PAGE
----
While procrastinating on my dissertation, I usually spend a lot of time on reddit looking at cat pictures, earthporn (oh mother nature, you so fine) and browsing for science articles–but mainly aww-ing over cat pictures.
However, today on my front page, I came across a video post of a terminal Leukemia patient posted by his friend. Eric has battled with cancer and beat it 6 times (check out his blog and bucket list here). However, this video is what he has deemed as his final confession.
Now, I’ve been bitching and whining about this dissertation for longer than I’d like to admit (due on Aug 21st!). And being extremely homesick for the last several months (having not spent more than 6 months in any one place since starting this blog almost 2 years ago), sometimes I can be a little down. While social networking sites like Facebook help me stay in touch with friends from home, as well as everyone I’ve been lucky enough to meet abroad, it’s hard to get a constant stream of how everything is changing. Sometimes, it feels like you’re being left behind–missing and not sharing these life changing experiences. Some friends got engaged last year when I was in Africa, and now more will probably start doing the same. People are moving, buying houses, thinking about children and having careers. Being hardly home and celebrating my last two birthdays in the field (23rd in DR-Congo and 24th in Nigera), I still feel 22 and not ready for any large commitments outside of pursuing more research. I wonder if it’ll be hard to relate with everyone when home and vice versa.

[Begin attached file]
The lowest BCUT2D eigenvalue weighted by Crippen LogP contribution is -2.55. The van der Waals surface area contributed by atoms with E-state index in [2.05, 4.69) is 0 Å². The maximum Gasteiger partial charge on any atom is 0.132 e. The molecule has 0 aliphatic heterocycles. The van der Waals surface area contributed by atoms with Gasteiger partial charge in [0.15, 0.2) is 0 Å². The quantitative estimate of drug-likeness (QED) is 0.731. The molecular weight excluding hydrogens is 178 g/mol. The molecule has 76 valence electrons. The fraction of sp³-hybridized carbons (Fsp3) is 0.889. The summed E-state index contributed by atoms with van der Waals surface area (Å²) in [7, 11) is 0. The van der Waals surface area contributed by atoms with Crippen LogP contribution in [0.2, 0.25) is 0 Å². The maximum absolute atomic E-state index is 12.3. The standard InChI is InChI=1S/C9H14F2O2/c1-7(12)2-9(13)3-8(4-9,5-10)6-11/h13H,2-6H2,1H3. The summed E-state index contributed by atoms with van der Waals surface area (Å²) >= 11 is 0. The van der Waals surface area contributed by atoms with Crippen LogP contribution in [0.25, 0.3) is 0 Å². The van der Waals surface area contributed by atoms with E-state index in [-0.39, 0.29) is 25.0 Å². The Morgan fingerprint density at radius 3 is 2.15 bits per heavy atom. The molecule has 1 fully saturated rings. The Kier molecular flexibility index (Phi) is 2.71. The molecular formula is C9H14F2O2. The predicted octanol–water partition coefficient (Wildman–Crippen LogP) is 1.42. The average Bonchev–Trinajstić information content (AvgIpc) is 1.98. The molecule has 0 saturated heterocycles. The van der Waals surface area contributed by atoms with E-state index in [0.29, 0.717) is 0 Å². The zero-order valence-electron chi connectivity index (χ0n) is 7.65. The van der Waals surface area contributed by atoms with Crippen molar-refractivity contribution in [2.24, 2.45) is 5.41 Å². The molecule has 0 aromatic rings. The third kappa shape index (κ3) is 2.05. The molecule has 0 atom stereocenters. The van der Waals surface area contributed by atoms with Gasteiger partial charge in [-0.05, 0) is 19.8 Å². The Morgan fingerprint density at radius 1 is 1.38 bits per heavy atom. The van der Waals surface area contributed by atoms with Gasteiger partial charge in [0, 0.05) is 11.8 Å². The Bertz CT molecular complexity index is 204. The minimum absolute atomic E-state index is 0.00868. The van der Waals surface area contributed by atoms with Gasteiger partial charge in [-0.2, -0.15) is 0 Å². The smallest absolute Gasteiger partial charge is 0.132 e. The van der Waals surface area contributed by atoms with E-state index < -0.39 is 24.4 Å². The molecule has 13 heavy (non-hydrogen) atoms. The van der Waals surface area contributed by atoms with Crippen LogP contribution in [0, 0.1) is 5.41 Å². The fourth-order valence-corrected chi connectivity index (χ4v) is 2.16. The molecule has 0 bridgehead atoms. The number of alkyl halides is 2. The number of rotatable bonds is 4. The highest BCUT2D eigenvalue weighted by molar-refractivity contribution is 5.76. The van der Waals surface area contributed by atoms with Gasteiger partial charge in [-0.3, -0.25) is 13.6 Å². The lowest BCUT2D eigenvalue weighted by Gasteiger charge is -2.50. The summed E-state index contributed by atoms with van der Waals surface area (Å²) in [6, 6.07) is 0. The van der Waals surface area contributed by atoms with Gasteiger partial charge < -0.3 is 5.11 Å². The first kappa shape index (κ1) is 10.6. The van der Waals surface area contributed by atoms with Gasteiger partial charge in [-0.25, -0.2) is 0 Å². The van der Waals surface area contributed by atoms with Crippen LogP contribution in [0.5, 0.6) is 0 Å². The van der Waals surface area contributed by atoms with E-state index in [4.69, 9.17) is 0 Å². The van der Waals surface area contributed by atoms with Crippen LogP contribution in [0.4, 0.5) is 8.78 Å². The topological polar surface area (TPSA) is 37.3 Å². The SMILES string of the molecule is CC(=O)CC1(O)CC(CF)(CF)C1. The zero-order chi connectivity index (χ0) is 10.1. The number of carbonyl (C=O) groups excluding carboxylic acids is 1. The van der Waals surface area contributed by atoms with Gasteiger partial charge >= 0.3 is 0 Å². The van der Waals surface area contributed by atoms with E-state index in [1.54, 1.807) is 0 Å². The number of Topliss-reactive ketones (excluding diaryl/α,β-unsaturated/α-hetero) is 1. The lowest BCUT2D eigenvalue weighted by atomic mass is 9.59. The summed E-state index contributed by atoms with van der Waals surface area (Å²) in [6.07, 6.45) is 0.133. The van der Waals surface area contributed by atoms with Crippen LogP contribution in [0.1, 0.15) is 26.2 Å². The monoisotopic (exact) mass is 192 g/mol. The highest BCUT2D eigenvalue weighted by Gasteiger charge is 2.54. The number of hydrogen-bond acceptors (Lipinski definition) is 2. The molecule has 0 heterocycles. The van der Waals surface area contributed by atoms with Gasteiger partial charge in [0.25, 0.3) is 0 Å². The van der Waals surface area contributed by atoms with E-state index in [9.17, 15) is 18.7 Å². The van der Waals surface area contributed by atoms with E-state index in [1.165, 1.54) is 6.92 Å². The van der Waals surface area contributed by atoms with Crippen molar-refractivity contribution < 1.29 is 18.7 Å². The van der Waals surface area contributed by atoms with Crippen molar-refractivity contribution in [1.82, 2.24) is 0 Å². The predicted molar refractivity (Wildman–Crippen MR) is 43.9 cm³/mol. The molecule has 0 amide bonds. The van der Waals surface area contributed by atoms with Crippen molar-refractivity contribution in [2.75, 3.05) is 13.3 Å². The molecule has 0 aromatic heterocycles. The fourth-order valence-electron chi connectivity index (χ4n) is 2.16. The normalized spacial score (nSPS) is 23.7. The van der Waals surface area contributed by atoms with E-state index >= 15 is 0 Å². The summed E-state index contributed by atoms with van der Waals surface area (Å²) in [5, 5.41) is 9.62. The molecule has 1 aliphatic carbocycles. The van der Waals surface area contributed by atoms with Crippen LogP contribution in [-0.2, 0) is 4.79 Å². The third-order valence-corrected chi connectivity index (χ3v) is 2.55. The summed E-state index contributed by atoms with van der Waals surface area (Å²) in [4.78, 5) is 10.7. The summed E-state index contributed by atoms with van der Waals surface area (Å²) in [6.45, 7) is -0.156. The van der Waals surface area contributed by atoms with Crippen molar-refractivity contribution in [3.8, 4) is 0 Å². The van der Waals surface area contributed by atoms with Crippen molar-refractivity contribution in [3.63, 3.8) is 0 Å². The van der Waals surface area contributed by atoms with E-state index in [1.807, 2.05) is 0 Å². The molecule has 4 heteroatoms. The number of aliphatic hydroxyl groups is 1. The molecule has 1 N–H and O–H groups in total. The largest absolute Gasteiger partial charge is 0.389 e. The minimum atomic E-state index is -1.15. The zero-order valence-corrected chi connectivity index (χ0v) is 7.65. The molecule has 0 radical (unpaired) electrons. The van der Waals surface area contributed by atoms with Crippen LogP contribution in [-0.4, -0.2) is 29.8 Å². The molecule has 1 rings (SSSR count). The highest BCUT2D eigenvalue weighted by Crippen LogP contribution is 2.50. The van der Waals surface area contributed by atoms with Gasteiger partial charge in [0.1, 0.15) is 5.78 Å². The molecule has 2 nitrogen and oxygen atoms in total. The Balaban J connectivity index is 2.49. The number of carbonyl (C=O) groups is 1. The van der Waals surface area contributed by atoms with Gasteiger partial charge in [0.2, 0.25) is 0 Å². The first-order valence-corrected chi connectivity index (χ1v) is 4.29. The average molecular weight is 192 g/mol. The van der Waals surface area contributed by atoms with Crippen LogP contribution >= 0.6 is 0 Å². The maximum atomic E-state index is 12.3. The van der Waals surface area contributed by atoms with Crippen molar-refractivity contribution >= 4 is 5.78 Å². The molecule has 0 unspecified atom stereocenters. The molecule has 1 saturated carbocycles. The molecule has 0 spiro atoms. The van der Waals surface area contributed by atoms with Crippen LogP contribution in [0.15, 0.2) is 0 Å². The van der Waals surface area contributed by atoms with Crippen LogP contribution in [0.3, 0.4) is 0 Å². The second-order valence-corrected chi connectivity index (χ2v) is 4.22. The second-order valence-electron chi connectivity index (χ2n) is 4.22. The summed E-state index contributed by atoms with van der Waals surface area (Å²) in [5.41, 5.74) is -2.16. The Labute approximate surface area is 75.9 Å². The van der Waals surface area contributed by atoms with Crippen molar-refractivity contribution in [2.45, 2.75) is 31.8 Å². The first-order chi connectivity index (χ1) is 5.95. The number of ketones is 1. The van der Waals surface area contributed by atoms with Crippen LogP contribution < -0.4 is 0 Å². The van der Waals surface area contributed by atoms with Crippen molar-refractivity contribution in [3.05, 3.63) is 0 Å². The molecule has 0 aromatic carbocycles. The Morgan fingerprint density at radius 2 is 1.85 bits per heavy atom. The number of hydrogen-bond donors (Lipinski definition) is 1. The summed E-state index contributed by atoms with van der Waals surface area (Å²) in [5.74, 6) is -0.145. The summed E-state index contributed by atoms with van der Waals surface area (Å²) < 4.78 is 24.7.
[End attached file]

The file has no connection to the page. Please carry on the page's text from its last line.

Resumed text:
This video blog by Eric has put things into perspective on how lucky I am to have my health, great parents and hilarious and supportive friends.One of the items on his bucket list is “Get as many people as I can to sign up on the bone marrow registry.” Looking through the comments on reddit, several people have decided to sign up–myself included once I call them and ask them send me a swab to the UK (I’d rather register in my home country).
I never thought to join before since needles and surgery terrify me but looking at the Donation facts, it is actually a simple procedure with minimal negative health effects and discomforts. Being someone’s match can mean saving someone’s life.
We’re only here for short time, the least we can do is make a difference–even if it’s only one person. So why not start now and look up your country’s bone marrow Donor program and register today.